Don’t insist on parents buying accessories from school: Madras HC

Image used for representational purpose

CHENNAI: The Madras high court has directed Coimbatore-based Amirtha Vidyalayam, run by Matha Amirtanandamayi Trust, not to insist that parents of their wards buy material other than textbooks from the school.
“The school can sell books necessary for the students. As for other accessories, there cannot be any compulsion on the parents to purchase them, except uniform and shoes,” Justice C V Karthikeyan said.

The vacation judge was passing the interim order on a plea moved by M Hemalatha and S Vijayababu, whose children are studying in the school.
According to the petitioners, for the past two years, the school management had been profit-oriented, contrary to the avowed ideals of its founder.
They further alleged that the school insisted on the parents to buy accessories — including shoes, socks, sports dress, school bag and lunch bag s from the school itself.
This apart, instead of the textbooks prescribed by the National Council for Educational Research and Training (NCERT), which cost ?450, the school management was compelling parents to buy books published by Oxford and Cambridge and costing ?5,500.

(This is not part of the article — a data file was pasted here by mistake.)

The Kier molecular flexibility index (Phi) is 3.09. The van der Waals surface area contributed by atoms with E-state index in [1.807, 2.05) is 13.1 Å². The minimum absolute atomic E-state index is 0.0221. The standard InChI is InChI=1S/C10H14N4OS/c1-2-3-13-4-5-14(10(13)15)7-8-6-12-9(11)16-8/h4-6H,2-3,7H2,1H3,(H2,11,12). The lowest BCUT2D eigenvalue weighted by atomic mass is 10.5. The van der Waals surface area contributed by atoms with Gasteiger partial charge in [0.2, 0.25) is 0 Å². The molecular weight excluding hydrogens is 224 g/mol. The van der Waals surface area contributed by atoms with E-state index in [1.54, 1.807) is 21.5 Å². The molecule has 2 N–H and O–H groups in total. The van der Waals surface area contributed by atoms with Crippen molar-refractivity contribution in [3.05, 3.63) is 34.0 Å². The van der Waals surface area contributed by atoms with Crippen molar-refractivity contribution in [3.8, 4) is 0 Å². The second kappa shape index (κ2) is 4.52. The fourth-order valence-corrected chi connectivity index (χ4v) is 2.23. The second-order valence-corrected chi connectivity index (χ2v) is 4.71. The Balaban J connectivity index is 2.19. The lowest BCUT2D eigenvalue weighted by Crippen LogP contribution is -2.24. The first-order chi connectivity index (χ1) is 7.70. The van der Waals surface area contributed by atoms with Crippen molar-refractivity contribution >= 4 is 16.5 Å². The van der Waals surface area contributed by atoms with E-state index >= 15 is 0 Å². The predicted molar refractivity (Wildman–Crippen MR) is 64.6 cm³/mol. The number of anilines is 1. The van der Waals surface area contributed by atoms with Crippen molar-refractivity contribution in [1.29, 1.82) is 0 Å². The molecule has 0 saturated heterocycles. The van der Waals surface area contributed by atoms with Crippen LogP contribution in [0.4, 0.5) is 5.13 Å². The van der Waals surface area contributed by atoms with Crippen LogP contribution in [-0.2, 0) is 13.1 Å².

The school management had issued a circular to parents, insisting that they pay ?5,500 for textbooks and ?5,000 for other accessories, including lunch bags. The petitioners further pointed out that the management insisted on brown shoes for the kids as such shoes would not be easily available in the market. It is an indirect compulsion to buy them from the school, they said.

Almost all the schools are doing the same. This institution is no exception. I did not find any mention of school uniform which is also a very costly item.
Srinivas Injeti

When a section of parents opposed such moves, the management threatened to issue transfer certificates to their children. Even a complaint made to the district collector has not evoked any convincing response, they claimed.
As the management was still insisting that they buy such material from the school at an exorbitant price, the petitioners approached the court.